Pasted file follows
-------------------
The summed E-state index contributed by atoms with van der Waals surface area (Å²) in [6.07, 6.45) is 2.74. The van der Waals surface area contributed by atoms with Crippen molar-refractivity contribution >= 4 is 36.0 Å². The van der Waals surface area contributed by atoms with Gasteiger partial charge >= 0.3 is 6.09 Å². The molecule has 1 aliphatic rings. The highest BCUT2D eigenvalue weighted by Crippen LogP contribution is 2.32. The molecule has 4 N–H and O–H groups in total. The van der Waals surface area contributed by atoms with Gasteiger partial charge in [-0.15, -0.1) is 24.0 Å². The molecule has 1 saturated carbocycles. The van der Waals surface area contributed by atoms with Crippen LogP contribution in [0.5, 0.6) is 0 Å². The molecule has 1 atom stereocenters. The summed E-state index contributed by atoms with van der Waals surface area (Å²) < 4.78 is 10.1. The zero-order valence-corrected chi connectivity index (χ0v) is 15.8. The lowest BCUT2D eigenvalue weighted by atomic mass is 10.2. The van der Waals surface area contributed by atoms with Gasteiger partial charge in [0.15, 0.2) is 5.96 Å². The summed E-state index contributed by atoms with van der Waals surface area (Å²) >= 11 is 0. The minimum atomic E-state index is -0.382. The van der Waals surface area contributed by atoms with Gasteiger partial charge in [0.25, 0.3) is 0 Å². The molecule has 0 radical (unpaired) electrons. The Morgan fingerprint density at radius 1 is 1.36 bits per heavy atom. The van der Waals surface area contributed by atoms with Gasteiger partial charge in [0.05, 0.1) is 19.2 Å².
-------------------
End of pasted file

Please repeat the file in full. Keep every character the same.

The summed E-state index contributed by atoms with van der Waals surface area (Å²) in [6.07, 6.45) is 2.74. The van der Waals surface area contributed by atoms with Crippen molar-refractivity contribution >= 4 is 36.0 Å². The van der Waals surface area contributed by atoms with Gasteiger partial charge >= 0.3 is 6.09 Å². The molecule has 1 aliphatic rings. The highest BCUT2D eigenvalue weighted by Crippen LogP contribution is 2.32. The molecule has 4 N–H and O–H groups in total. The van der Waals surface area contributed by atoms with Gasteiger partial charge in [-0.15, -0.1) is 24.0 Å². The molecule has 1 saturated carbocycles. The van der Waals surface area contributed by atoms with Crippen LogP contribution in [0.5, 0.6) is 0 Å². The molecule has 1 atom stereocenters. The summed E-state index contributed by atoms with van der Waals surface area (Å²) < 4.78 is 10.1. The zero-order valence-corrected chi connectivity index (χ0v) is 15.8. The lowest BCUT2D eigenvalue weighted by atomic mass is 10.2. The van der Waals surface area contributed by atoms with Gasteiger partial charge in [0.15, 0.2) is 5.96 Å². The summed E-state index contributed by atoms with van der Waals surface area (Å²) >= 11 is 0. The minimum atomic E-state index is -0.382. The van der Waals surface area contributed by atoms with Gasteiger partial charge in [0.25, 0.3) is 0 Å². The molecule has 0 radical (unpaired) electrons. The Morgan fingerprint density at radius 1 is 1.36 bits per heavy atom. The van der Waals surface area contributed by atoms with Gasteiger partial charge in [0.05, 0.1) is 19.2 Å².